If you have money saved in a 401(k), IRA, or similar tax-advantaged retirement account, there's a rule that allows you to take your money out as long as you roll it over to another qualified plan within 60 days. Under this rule, you can essentially take an interest-free short-term loan from your retirement savings -- just make sure you put it back, or the consequences can be severe.
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The 60-day rollover ruleIn most cases, 401(k) and IRA accounts are rolled over by directly sending the funds from one institution to another. However, there is an IRS rule that allows you to withdraw the funds out of your qualified retirement account and complete the rollover yourself, as long as you do so within 60 days. You can roll over the money into a different retirement account, or simply put it right back where it came from -- there is nothing in the 60-day rule that says a rollover needs to end up in a different account.
This can be quite useful if you need a short-term loan. Let's say you want to put a down payment on a house now, and that you're $5,000 short but are expecting a tax refund within the next few weeks. Under the 60-day rollover rule, you can withdraw the money from your retirement account, use it for the down payment, and then put it back when your tax refund arrives. You'll pay no early-withdrawal penalties, nor will you have to pay any interest whatsoever.
Sounds pretty good, right? Just make sure you fully understand what you're getting into -- particularly the consequences for not rolling over the money within 60 days.
Interest-free loans are nice, but you'd better be carefulBefore you run out and withdraw money from your 401(k), there are a few things to keep in mind.
First of all, the consequences for not completing the rollover within 60 days can be harsh. Specifically, on day 61, the entire amount is considered to be ordinary income for tax purposes, plus you'll be subject to a 10% early-withdrawal penalty if you're under 59 1/2 years old. So if you borrow $25,000 from your 401(k) and can't pay it back, you'll face a $2,500 penalty plus whatever marginal tax rate an additional $25,000 in taxable income will result in.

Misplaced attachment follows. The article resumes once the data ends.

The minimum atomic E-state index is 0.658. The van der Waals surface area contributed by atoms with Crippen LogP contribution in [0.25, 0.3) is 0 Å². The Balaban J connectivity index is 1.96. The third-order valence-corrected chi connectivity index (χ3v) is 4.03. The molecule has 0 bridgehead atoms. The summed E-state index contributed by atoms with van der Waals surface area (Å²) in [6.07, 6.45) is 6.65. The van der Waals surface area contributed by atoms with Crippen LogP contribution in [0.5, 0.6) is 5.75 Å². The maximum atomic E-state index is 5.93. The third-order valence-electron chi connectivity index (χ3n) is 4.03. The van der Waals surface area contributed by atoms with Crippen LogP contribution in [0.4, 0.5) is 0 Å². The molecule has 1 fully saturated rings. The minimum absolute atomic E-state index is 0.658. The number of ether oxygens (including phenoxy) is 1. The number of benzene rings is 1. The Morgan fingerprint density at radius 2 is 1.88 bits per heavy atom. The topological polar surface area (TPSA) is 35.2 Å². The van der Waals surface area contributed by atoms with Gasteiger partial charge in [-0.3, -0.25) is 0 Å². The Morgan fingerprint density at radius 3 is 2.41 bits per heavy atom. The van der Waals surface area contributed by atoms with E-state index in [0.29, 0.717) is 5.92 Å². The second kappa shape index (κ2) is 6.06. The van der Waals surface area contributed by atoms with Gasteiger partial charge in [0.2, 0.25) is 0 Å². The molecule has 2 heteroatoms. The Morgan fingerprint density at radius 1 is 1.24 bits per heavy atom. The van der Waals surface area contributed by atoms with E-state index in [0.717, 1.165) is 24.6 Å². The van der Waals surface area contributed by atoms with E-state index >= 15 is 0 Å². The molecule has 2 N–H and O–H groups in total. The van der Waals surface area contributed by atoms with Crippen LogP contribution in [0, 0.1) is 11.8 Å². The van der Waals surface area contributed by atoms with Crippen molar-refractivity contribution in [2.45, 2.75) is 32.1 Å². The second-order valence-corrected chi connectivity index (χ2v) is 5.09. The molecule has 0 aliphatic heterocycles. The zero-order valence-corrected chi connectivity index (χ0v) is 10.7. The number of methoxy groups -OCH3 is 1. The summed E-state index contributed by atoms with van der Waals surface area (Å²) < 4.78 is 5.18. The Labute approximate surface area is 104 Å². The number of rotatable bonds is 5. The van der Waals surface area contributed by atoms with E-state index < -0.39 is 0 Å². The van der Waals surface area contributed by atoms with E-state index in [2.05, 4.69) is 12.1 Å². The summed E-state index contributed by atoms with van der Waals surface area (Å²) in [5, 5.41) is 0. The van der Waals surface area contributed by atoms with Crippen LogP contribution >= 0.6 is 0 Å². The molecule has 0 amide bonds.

And you can only complete one IRA-to-IRA rollover per year, no matter how many IRAs you own. There are exceptions, such as rolling over from an IRA to an employer's retirement plan, but for our purposes it means that if you attempt to do a 60-day rollover from your IRA twice within a 12-month period, the second one is not protected by the 60-day rule.
Finally, there are tax considerations you should be aware of. With an IRA, your distribution is subject to 10% withholding from your financial institution unless you elect not to have any withholding, which you should do if you're planning on putting the money right back.
With a 401(k) or similar retirement plan, a distribution paid to you is subject to 20% mandatory withholding -- even if you're planning to roll over the money. So if you withdraw $10,000 from your 401(k), you'll receive only $8,000, with the IRS withholding the rest. You'll still need to redeposit the entire $10,000 within 60 days, so you'll have to come up with the difference to meet the rollover requirement. You'll get the withholding back when you file your next tax return, but it's important to expect this.
If you're unable to redeposit the money within 60 days, the IRS does allow you to apply for an extension of the rollover period. Just know that these are typically granted only in extreme circumstances such as death, disability, incarceration, or hospitalization -- not simply because you're having trouble coming up with the money.
The Foolish bottom lineWhile the 60-day rollover rule can be an effective way to cover a short-term financial need, it should be used only if you're absolutely certain you'll be able to redeposit the money within the required amount of time. If you aren't 100% sure, this can be a dangerous way to borrow money, and you'd probably be better off using a credit card or some other funding source. After all, paying a couple of months of credit card interest is far better than the taxes and penalties you'll face from a rollover loan gone wrong.
The article Want an Interest-Free Loan? Here's How to Do It -- If You're Careful originally appeared on Fool.com.
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